I read an eARC for Behind Her Eyes kindly supplied by Net Galley in exchange for a fair and honest review.


Update: Several hours after finishing reading Behind Her Eyes it occurred to me that this is a better book than I give it credit for, as it has made me think about the nature of fiction and what it means to me. So that’s a good thing and important too. Books should make you think and so Pinborough has achieved a vital service to me, and I hope to others too.


End of term report: 2013, or The books I read in an arbituary time period.

Good year, I think. In that I was quite disappointed by most of what I read in the first part of 2013, but I’ve read some cracking books since.

So, what words have reflected light into my eyes this year?

Non-fiction up first, and not much read, I’m annoyed to say. I’ve been so engrossed in fiction and reviews, I’ve let the non-fic slip a bit (in no particular order):The Storytelling Animal

  • Heretics by Will Stor
  • The storytelling animal by Jonathan Gottschall
  • Nightmare movies by Kim Newman
  • The science of monsters by Matt Kaplan
  • Bad Pharma by Ben Goldacre
  • Peter Cushing: a life in film by David Miller
  • How mumbo-jumbo conquered the world by Francis Ween
  • Monkeys with typewriters by Scarlet Thomas

8. Sheesh! Mind you, it took ages to read Nightmare Movies. I also read and reviewed the coffee table book Cabinet of Curiosities: My Notebooks, Collections and Other Obsessions which was a study of the works of Guillermo del Toro. Plus I read a whole bunch of comics and graphic novels…

Since the summer, I’ve also not read any more short stories. So this year only saw The Peacock Cloak and The Eye With Which the Universe Beholds Itself, as mentioned in my half-term report. Shocker!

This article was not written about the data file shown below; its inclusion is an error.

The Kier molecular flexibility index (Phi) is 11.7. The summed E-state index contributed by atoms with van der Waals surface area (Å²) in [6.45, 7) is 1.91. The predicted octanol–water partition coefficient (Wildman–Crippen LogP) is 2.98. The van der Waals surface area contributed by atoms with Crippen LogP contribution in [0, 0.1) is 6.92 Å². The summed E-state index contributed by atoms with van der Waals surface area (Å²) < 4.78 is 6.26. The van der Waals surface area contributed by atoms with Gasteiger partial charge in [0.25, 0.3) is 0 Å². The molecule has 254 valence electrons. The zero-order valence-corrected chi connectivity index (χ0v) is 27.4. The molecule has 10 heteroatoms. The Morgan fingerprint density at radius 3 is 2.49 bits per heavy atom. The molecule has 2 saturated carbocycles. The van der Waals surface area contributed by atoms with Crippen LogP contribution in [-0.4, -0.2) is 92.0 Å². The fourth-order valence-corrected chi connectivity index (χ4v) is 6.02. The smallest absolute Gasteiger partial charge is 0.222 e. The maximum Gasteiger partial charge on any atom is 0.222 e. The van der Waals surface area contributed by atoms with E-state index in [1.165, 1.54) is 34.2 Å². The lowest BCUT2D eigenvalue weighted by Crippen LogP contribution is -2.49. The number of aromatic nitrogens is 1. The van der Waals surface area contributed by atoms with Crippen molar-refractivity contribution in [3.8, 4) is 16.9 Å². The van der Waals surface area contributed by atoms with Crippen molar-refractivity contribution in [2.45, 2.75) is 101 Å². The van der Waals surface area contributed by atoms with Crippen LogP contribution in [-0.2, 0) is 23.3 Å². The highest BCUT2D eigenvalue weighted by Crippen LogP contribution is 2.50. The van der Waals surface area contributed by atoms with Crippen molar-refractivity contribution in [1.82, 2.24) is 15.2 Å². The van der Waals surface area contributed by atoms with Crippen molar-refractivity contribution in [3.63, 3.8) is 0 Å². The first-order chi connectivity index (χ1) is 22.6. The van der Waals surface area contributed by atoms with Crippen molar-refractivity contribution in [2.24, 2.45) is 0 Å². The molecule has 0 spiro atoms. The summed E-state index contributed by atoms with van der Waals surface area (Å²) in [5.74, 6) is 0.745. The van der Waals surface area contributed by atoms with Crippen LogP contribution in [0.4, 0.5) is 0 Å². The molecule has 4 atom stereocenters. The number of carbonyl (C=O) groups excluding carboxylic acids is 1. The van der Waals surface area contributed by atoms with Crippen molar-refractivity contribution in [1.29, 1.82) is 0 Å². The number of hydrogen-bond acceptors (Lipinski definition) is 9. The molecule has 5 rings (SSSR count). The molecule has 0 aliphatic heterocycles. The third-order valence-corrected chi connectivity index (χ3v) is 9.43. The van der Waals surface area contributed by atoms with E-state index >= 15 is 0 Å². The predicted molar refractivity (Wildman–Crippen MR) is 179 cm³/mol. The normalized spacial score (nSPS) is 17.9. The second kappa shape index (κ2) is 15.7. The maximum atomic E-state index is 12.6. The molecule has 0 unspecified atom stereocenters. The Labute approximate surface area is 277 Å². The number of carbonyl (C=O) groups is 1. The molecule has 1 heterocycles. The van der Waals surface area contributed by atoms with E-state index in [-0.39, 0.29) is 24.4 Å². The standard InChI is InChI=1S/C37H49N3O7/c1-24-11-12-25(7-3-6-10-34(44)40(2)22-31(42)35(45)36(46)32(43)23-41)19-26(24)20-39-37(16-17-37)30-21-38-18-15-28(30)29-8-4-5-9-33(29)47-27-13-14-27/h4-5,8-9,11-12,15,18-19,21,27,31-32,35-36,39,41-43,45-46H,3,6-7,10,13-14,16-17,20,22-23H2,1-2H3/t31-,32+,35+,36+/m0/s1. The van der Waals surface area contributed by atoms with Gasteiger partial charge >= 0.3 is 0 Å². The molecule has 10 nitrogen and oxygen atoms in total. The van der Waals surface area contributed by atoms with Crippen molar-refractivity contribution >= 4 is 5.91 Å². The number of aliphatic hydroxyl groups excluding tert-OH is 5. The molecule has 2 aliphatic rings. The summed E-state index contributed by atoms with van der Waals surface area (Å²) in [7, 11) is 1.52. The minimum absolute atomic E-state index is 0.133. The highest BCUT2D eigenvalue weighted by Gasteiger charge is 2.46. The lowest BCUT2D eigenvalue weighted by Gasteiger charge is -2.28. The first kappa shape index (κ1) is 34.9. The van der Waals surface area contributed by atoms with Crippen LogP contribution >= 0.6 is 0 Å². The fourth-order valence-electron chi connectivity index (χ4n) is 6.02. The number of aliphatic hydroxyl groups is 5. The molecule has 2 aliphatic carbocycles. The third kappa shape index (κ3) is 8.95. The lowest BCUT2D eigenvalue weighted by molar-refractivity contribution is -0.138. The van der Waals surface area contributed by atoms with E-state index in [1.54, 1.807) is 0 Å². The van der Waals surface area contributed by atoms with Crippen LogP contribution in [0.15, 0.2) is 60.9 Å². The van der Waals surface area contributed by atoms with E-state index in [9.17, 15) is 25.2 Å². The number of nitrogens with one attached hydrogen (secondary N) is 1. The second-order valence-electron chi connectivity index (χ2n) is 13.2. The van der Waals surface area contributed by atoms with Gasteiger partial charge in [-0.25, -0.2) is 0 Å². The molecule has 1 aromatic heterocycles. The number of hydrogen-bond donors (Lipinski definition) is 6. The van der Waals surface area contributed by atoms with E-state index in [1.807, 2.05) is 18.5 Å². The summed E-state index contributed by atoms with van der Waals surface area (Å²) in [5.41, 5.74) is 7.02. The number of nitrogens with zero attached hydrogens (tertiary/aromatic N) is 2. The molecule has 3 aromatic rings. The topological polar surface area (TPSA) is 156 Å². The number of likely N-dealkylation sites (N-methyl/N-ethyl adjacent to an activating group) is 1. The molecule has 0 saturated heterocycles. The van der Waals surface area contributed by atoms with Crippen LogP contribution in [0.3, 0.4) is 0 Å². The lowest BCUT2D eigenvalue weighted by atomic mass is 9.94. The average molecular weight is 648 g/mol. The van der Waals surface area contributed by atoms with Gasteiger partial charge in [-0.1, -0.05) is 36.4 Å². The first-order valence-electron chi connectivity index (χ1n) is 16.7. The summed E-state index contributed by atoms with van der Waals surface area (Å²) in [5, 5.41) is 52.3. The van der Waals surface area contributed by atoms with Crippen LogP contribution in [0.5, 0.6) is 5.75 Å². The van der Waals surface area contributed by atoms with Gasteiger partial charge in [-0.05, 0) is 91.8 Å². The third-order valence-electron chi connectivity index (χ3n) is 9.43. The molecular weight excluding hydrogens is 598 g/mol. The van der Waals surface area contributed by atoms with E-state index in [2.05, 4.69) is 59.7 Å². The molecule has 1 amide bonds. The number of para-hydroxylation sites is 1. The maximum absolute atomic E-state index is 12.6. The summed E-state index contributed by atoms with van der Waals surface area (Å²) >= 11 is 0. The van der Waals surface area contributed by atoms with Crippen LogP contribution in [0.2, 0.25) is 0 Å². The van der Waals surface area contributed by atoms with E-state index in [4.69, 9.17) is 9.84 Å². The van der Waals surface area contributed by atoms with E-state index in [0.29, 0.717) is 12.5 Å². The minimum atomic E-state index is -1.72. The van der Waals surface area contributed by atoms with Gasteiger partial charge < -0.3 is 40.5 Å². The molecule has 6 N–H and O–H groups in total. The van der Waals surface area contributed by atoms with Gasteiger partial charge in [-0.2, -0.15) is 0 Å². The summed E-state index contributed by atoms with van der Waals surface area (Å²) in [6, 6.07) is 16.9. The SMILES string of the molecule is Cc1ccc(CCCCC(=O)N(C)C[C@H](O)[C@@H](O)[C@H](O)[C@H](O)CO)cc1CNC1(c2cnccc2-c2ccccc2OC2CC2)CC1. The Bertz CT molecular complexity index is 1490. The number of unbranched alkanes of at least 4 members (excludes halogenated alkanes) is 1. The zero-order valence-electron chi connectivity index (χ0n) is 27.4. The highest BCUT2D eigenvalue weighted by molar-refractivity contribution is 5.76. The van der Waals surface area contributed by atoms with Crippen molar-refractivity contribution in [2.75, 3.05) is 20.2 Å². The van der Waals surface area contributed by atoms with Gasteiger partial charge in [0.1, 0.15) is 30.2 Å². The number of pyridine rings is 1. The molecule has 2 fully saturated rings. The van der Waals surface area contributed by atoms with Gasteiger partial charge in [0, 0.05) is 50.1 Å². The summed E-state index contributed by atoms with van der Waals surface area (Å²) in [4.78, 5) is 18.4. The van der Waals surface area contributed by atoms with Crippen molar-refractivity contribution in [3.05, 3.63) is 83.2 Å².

So, now for fiction and here are my top 5 books that I read in 2013:

The Year of the Ladybird by Graham Joyce

17976979I found the writing so evocative and the story so enthralling, that I wanted it to be much longer. I also loved the ambiguity. Is it a ghost story? I remember the summer of ’76 (just) and so for me, this was a wonderful tale full of reminiscences and potential.

The Shining Girls by Lauren Beukes

The Shining GirlsI kept wanting to read this long after I’d finished it, which highlights just how good the writing is. The story of Kirby is so utterly engaging, and Beukes is such a good storyteller. I loved how the time-travel elements were never explicit. I often find books that bring in new characters every few chapters to be very annoying, but Beukes’ writing to appealing to me, I lapped the new characters up.

The Ocean at the End of the Lane by Neil Gaiman

Neil GaimanA magical adventure with darkness and light and Gaiman’s awesome ability to scare and delight and awaken the child within. Can we have  longer book next time though, Neil?

The Adjacent by Christopher Priest